Katie Lubarsky

katie_picI am a Masters student in the Donahue lab, and I am broadly interested in understanding the mechanisms that drive coral reef health, growth, and decay as a way to inform effective management decisions. In 2011, I received a Bachelors of Science in Marine Biology from UCLA where I studied the effects of nutrient and herbivory levels on algal defenses. Following graduation, I traveled to coastal Ecuador to study the effects of water quality on freshwater shrimp. Most recently, I spent a year in the Dominican Republic working on a coral gardening project aimed at restoring staghorn coral (Acropora cervicornis) and katie_workpicseveral other community conservation initiatives.

My current research focuses on the effect of submarine groundwater discharge (SGD) on the rates of coral growth and bioerosion in Maunalua Bay, Oahu.  I hypothesize that the nutrient-rich, low salinity groundwater will drive changes in water chemistry (namely pH), leading to spatial differences in calcification and bioerosion rates across the groundwater gradient. A more in-depth summary of my project can be found under the “Projects” tab.

During the course of my graduate work, I have had the opportunity to collaborate with various private research organizations. Most recently, I have travelled to the Northern Great Barrier Reef and the Chagos Archipelago as a fish surveyor with the Khaled bin Sultan Living Oceans Foundation. Earlier, I spent a week aboard Schmidt Ocean Institute’s R/V Falkor as a marine mammal observer.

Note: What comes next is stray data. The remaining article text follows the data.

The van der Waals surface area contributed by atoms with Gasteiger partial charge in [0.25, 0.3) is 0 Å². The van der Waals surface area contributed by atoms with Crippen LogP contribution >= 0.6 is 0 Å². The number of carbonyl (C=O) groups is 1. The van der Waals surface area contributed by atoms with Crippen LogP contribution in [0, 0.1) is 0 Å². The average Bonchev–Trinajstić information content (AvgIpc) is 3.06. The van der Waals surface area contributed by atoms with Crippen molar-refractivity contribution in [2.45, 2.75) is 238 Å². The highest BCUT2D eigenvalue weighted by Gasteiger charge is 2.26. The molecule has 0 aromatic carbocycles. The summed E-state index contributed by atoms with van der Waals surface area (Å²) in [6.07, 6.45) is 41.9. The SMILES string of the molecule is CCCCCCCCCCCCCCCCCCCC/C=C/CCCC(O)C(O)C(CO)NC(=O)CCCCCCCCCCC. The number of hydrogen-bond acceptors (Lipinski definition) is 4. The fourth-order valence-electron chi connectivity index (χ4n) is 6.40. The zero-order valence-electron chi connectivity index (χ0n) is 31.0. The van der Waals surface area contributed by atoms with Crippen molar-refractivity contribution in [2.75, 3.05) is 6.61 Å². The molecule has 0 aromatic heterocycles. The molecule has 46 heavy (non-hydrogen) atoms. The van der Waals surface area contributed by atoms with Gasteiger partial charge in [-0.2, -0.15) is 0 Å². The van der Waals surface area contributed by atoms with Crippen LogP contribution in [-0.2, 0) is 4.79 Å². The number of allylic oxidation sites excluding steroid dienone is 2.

Publications:

1. Chan, A.Y., K. Lubarsky, K.A. Judy, and P. Fong (2012). Nutrient addition increases consumption rates of tropical algae with different initial palatabilities. Marine Ecology Progress Series, 465: 25-31.

2. Huang, B., K. Lubarsky, T. Teng, and D.T. Blumstein (2011). Take only pictures, leave only… fear? The effects of photography on the West Indian anole Anolis cristatellus. Current Zoology, 57: 77-82.